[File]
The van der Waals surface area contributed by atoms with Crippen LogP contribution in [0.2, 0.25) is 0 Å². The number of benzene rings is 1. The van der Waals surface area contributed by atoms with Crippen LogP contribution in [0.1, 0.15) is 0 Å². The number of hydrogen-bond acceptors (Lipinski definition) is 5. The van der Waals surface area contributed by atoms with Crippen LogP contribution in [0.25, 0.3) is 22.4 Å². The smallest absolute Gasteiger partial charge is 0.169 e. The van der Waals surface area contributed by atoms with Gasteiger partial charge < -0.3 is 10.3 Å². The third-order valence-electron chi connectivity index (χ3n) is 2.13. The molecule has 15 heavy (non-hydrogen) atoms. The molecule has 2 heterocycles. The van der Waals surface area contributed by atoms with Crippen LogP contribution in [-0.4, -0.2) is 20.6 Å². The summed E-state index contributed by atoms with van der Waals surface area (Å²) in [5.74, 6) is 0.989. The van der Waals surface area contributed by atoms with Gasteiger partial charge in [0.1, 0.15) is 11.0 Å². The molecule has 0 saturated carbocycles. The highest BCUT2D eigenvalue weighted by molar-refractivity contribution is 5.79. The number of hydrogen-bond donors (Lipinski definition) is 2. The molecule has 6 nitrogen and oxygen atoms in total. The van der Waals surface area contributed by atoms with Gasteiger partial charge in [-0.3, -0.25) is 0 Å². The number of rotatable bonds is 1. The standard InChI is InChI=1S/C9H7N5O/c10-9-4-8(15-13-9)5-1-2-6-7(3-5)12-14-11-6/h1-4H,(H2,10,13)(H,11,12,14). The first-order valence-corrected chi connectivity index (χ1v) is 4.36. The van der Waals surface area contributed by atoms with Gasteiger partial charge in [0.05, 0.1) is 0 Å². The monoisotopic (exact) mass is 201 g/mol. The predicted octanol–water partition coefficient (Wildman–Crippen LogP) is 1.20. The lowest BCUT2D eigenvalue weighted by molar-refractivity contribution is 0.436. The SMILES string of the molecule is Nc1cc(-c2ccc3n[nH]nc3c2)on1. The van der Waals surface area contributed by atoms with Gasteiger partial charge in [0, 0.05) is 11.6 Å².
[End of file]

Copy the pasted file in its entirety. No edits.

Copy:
The van der Waals surface area contributed by atoms with Crippen LogP contribution in [0.2, 0.25) is 0 Å². The number of benzene rings is 1. The van der Waals surface area contributed by atoms with Crippen LogP contribution in [0.1, 0.15) is 0 Å². The number of hydrogen-bond acceptors (Lipinski definition) is 5. The van der Waals surface area contributed by atoms with Crippen LogP contribution in [0.25, 0.3) is 22.4 Å². The smallest absolute Gasteiger partial charge is 0.169 e. The van der Waals surface area contributed by atoms with Gasteiger partial charge < -0.3 is 10.3 Å². The third-order valence-electron chi connectivity index (χ3n) is 2.13. The molecule has 15 heavy (non-hydrogen) atoms. The molecule has 2 heterocycles. The van der Waals surface area contributed by atoms with Crippen LogP contribution in [-0.4, -0.2) is 20.6 Å². The summed E-state index contributed by atoms with van der Waals surface area (Å²) in [5.74, 6) is 0.989. The van der Waals surface area contributed by atoms with Gasteiger partial charge in [0.1, 0.15) is 11.0 Å². The molecule has 0 saturated carbocycles. The highest BCUT2D eigenvalue weighted by molar-refractivity contribution is 5.79. The number of hydrogen-bond donors (Lipinski definition) is 2. The molecule has 6 nitrogen and oxygen atoms in total. The van der Waals surface area contributed by atoms with Gasteiger partial charge in [-0.3, -0.25) is 0 Å². The number of rotatable bonds is 1. The standard InChI is InChI=1S/C9H7N5O/c10-9-4-8(15-13-9)5-1-2-6-7(3-5)12-14-11-6/h1-4H,(H2,10,13)(H,11,12,14). The first-order valence-corrected chi connectivity index (χ1v) is 4.36. The van der Waals surface area contributed by atoms with Gasteiger partial charge in [0.05, 0.1) is 0 Å². The monoisotopic (exact) mass is 201 g/mol. The predicted octanol–water partition coefficient (Wildman–Crippen LogP) is 1.20. The lowest BCUT2D eigenvalue weighted by molar-refractivity contribution is 0.436. The SMILES string of the molecule is Nc1cc(-c2ccc3n[nH]nc3c2)on1. The van der Waals surface area contributed by atoms with Gasteiger partial charge in [0, 0.05) is 11.6 Å².